How did 'solicit' semantically shift to signify ‘manage affairs’?
I don't understand the semantic shift from sollicitāre ‘disturb, agitate’ to the meaning of "manage affairs", probably because "disturb, agitate" pejoratively connotes discontentment and upheaval, but "manage affairs" neutrally (or even positively) connotes business or transactions. So this shift in connotation also baffles me.
For example, in some Commonwealth countries' split legal profession, a "solicitor" signifies a lawyer for non-contentious matters who provides general advice. A solicitor doesn't "disturb, agitate" in 2021 English meanings of these verbs.
The ultimate source of solicit is Latin sollicitus ‘agitated’, which also gave English solicitous . It was a compound adjective, formed from _sollus _‘whole’ (source also of English solemn) and citus, the past participle of ciēre ‘move’ (source of English cite, excite, etc) – hence literally ‘completely moved’. From it was formed the verb sollicitāre‘disturb, agitate’, which passed into English via Old French solliciter. By the time it arrived it had acquired the additional meaning ‘manage affairs’, which lies behind the derived solicitor ; and the original ‘disturb’ (which has since died out) gave rise in the 16th century to ‘trouble with requests’.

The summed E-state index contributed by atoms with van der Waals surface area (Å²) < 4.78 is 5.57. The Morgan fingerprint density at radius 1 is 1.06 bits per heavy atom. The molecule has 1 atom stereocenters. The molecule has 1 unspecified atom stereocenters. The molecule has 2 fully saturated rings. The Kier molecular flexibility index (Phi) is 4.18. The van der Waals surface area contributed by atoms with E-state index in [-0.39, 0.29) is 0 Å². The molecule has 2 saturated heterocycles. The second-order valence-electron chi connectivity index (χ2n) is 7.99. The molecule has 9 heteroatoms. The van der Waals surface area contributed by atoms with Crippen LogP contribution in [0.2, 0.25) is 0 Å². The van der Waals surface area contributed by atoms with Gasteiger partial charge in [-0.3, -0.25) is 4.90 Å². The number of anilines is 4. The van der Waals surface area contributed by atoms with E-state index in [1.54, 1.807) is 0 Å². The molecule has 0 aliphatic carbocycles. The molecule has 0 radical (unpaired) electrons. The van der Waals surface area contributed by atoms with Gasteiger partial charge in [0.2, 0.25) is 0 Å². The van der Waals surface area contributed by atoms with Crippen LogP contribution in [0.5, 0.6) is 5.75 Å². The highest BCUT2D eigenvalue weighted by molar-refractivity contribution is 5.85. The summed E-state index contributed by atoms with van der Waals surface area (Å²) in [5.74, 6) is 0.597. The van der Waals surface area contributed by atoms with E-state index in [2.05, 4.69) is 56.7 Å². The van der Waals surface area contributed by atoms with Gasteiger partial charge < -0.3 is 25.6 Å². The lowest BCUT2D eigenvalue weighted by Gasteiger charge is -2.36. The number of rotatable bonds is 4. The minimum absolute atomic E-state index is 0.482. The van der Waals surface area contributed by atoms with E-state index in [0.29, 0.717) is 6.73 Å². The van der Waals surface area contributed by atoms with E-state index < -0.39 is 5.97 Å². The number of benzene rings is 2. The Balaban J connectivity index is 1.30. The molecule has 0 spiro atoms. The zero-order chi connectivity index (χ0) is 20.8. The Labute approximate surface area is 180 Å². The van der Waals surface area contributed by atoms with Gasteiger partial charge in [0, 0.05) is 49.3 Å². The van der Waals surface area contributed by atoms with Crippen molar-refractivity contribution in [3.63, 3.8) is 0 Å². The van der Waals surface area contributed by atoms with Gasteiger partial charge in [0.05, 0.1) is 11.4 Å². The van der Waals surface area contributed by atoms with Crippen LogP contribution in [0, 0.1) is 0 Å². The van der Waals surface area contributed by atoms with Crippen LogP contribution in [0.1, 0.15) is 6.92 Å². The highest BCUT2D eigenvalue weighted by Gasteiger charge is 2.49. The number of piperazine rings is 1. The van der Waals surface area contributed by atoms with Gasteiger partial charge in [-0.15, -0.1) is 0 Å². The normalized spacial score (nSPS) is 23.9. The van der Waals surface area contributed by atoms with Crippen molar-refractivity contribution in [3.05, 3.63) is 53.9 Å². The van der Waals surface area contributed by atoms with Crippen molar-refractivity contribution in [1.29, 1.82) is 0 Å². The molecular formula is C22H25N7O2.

French insouciant, borrowed by English in the 19th century, goes back ultimately to Latin sollicitāre.
Word Origins (2005 2e) by John Ayto, p 467 Left column.